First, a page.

Medieval Merchant doesnít appear to be broken, but for various reasons neither does it truly click. This is a game that demands a base level of competence from all players. Like Modern Art, having one sub-par player can unbalance the game in favor of someone else. In this case, the problem arises if someone fails to encroach on a rivalís cash cow town, thereby allowing the rival to sit back and collect lots of income. Without expending vouchers, players can only execute one plan per turn. I might dearly want to slip into that rivalís town, but be physically unable to get there while neighboring Mr. Oblivious is happily expanding in the other direction.
After three plays, the NW corner seems to be a potent place to start. Itís well isolated, allowing a player with the right disks to set up shop there unmolested for the early part of the game unless opponents make a diligent effort to move in. The player starting there won two out of three, and only lost the third because a bad tile draw left him trapped until the last disk set him free. If heíd gotten out earlier, heíd have swamped us. Imbalanced? Iím not sure yet, but itís something to watch for.
Some people have concerns about the random tile distribution. Rio Grande offers this alternate setup to address it: instead of dividing the tiles into two groups, divide them as shown below and deal them evenly from each group.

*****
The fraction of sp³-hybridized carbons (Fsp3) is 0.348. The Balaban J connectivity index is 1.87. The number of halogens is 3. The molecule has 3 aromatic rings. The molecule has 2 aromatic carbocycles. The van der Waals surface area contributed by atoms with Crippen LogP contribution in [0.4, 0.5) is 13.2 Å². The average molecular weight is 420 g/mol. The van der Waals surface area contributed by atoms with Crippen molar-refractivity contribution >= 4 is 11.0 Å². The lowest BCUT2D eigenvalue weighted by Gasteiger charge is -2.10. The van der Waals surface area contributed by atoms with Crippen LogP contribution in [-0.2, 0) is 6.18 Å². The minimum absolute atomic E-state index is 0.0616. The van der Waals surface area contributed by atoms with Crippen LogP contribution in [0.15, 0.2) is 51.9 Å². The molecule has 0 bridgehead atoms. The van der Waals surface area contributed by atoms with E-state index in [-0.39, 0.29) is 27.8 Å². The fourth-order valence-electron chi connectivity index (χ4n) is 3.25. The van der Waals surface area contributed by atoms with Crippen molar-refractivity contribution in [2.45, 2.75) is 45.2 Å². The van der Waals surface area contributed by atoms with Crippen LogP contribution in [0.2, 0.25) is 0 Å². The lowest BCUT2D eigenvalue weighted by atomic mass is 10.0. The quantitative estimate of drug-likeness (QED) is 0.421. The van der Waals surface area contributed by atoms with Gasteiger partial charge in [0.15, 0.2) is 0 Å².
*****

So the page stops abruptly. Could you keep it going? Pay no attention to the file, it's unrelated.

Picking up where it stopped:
|3||(7/8) (one 4/5/6) (2/3/4)|
|5||(6/7/8) (two 4/5) (2/3/4)|
|6||(one 5/6/7/8) (3/4/5) (2)|
Perhaps the most insightful critique offered by one of our players is that moves made early in the game have a far greater impact than those made later on, rendering the endgame anticlimactic. Instead of starting slowly and building to a dramatic, fierce finish, the gameís action and most significant decisions are front-loaded. This renders mistakes hard to recover from, and relegates the last few turns to simple mopping up of loose ends. The game peters out with a whimper instead of concluding with a flourish.
That said, the game does allow for a variety of strategies- the cash king, the regional spread, the quick point grab, the rapid expansion ploy, etc. With so few actions available each turn the game rattles along briskly. I may not be chomping at the bit to play again, but Medieval Merchant is still hovering in the sweet spot of games I donít feel Iíve fully explored, and if I had to give it the Siskel & Ebert treatment my thumb would be up.